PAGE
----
Louise Minchin on Nordic Walking
- Credit: Archant
How do you get teens out with you into the fresh air and countryside? The Chester-based BBC presenter came up with a good idea.
Three months into 2019 and I’m still in pursuit of what now appears to be a New Year’s Resolution... to be a little more slow! I said in last month’s column that I was going to ask a friend to give my daughter and I a lesson in Nordic walking. I’m so pleased that I did get around to calling her and arranging to meet on a wet, windy Saturday in the car park in Erddig Hall, a National Trust house near Wrexham.
When I told the teenagers and my husband that they would be coming with me for a two hour lesson in how to walk, the reception was, as you might imagine, a little frosty, but despite some scepticism we did all arrive together, on time and in appropriate wet-weather gear accompanied by the dogs Ruby and Waffle.
First, our instructor, Helen explained what Nordic walking is: a full-body exercise which uses specially adapted poles to help propel you as you walk, so you use muscles in both your upper and lower body. It was originally invented in the 1930’s by Finnish cross country skiers who started to use their poles in off-season training with no snow, and realised it was keeping them in top form. Now, it is officially recognised by the NHS as a good way to improve fitness, lose weight and tone the whole body. Much hilarity ensued as we tried to fit our hands into what appeared to be specially designed fingerless gloves which work as straps to attach your hands to the poles. Once we had done that, Helen marched us up and down the car park showing us how to plant our poles properly, push off the ground, and walk tall, while the dogs watched us, wondering what on earth we were up to.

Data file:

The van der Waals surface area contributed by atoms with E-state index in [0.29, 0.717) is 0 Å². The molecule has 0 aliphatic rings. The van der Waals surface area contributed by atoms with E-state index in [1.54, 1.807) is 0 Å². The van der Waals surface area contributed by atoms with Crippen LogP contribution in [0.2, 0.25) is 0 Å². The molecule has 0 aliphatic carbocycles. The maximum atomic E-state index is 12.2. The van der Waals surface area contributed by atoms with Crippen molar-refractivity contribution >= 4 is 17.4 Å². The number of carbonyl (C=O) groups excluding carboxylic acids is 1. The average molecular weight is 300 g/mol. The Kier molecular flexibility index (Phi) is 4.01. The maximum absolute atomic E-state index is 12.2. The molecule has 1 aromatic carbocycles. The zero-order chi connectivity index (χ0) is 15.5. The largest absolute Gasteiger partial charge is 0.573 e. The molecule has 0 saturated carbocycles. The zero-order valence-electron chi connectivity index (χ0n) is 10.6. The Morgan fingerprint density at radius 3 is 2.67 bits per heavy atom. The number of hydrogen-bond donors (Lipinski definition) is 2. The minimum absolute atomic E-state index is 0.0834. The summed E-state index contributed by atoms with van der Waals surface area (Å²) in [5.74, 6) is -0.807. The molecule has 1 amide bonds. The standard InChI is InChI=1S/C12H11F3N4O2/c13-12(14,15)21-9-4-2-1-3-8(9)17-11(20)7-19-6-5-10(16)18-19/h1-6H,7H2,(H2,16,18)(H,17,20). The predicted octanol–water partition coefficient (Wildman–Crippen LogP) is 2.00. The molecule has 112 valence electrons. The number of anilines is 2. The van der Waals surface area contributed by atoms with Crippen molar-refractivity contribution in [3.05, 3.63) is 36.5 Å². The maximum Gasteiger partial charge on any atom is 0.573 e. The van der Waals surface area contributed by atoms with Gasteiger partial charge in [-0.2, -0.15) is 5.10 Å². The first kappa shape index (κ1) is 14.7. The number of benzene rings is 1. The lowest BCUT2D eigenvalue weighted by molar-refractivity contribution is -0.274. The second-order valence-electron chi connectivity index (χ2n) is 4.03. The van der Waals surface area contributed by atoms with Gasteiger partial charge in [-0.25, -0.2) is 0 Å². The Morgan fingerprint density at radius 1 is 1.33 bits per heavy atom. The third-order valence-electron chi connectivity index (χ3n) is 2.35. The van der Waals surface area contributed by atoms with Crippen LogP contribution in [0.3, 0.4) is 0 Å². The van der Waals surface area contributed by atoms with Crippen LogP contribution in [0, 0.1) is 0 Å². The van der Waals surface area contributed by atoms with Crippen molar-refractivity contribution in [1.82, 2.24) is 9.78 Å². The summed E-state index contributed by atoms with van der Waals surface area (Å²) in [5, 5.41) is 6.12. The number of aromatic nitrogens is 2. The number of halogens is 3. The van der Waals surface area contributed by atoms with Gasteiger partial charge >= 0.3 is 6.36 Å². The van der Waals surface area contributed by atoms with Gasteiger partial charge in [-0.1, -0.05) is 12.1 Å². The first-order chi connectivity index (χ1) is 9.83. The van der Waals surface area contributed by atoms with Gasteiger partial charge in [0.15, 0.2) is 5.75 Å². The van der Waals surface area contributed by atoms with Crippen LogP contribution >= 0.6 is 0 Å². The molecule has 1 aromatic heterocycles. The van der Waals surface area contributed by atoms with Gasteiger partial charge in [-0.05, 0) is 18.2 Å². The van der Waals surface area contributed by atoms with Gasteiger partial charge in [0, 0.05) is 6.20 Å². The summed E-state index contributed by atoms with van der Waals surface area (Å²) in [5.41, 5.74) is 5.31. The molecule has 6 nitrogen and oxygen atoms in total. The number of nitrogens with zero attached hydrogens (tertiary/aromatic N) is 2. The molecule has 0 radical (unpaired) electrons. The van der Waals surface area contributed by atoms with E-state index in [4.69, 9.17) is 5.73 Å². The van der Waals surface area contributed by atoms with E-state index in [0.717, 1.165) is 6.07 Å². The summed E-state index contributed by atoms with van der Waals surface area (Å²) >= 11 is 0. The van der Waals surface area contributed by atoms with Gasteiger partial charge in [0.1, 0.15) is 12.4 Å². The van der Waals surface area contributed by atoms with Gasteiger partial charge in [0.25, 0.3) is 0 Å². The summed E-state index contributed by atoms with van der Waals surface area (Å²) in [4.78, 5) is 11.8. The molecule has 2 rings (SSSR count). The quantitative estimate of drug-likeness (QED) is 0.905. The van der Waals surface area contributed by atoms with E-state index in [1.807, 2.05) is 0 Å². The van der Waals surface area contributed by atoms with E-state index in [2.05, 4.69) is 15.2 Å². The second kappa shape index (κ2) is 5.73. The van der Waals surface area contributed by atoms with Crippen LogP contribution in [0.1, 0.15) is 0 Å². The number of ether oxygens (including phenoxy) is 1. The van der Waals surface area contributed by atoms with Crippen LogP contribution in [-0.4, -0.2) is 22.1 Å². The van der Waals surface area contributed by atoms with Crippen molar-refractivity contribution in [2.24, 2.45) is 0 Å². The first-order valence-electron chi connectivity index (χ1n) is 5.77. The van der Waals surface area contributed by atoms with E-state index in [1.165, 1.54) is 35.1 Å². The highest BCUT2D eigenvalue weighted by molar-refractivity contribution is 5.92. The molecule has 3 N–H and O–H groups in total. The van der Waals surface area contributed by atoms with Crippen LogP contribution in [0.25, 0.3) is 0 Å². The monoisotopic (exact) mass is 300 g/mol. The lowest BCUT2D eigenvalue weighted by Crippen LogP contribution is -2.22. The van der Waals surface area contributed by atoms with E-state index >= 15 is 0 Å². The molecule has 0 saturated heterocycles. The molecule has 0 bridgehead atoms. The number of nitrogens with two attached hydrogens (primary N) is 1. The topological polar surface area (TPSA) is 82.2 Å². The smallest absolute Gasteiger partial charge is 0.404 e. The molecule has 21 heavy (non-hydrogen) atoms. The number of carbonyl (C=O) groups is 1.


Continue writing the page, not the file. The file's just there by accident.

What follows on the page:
Getting a handle on the technique required concentration, and coordination, but after 15 minutes of laughing at each other’s mistakes, we had got the hang of it, and we set off into the Welsh countryside at impressive pace. It was a miserable, drizzly day, but we loved it. An hour and a half went in a flash. With or without poles, the walk reminded us that being outside in the countryside, whatever the weather, can be the most brilliant family bonding time.